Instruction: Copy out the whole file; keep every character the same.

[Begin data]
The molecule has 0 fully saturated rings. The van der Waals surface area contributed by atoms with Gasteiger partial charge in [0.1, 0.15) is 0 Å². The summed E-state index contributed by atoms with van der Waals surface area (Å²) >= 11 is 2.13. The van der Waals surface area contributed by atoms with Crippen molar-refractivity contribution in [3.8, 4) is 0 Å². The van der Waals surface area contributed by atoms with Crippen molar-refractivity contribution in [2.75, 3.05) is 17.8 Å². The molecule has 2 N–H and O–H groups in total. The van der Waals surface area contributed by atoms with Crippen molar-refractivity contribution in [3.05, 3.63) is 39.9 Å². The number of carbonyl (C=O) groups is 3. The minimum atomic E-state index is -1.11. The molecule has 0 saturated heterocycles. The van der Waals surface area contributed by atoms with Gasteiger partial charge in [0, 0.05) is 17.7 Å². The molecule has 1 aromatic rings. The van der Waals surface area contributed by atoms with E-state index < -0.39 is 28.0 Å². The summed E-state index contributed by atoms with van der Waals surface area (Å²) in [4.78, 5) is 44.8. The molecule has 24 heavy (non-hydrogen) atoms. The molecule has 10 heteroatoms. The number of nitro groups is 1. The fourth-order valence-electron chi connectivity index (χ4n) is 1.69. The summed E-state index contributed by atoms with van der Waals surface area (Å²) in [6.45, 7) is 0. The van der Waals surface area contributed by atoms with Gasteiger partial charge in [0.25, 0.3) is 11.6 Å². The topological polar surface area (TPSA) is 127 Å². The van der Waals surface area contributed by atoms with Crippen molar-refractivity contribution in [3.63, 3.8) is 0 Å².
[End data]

The molecule has 0 fully saturated rings. The van der Waals surface area contributed by atoms with Gasteiger partial charge in [0.1, 0.15) is 0 Å². The summed E-state index contributed by atoms with van der Waals surface area (Å²) >= 11 is 2.13. The van der Waals surface area contributed by atoms with Crippen molar-refractivity contribution in [3.8, 4) is 0 Å². The van der Waals surface area contributed by atoms with Crippen molar-refractivity contribution in [2.75, 3.05) is 17.8 Å². The molecule has 2 N–H and O–H groups in total. The van der Waals surface area contributed by atoms with Crippen molar-refractivity contribution in [3.05, 3.63) is 39.9 Å². The number of carbonyl (C=O) groups is 3. The minimum atomic E-state index is -1.11. The molecule has 0 saturated heterocycles. The van der Waals surface area contributed by atoms with Gasteiger partial charge in [0, 0.05) is 17.7 Å². The molecule has 1 aromatic rings. The van der Waals surface area contributed by atoms with E-state index < -0.39 is 28.0 Å². The summed E-state index contributed by atoms with van der Waals surface area (Å²) in [4.78, 5) is 44.8. The molecule has 24 heavy (non-hydrogen) atoms. The molecule has 10 heteroatoms. The number of nitro groups is 1. The fourth-order valence-electron chi connectivity index (χ4n) is 1.69. The summed E-state index contributed by atoms with van der Waals surface area (Å²) in [6.45, 7) is 0. The van der Waals surface area contributed by atoms with Gasteiger partial charge in [0.25, 0.3) is 11.6 Å². The topological polar surface area (TPSA) is 127 Å². The van der Waals surface area contributed by atoms with Crippen molar-refractivity contribution in [3.63, 3.8) is 0 Å².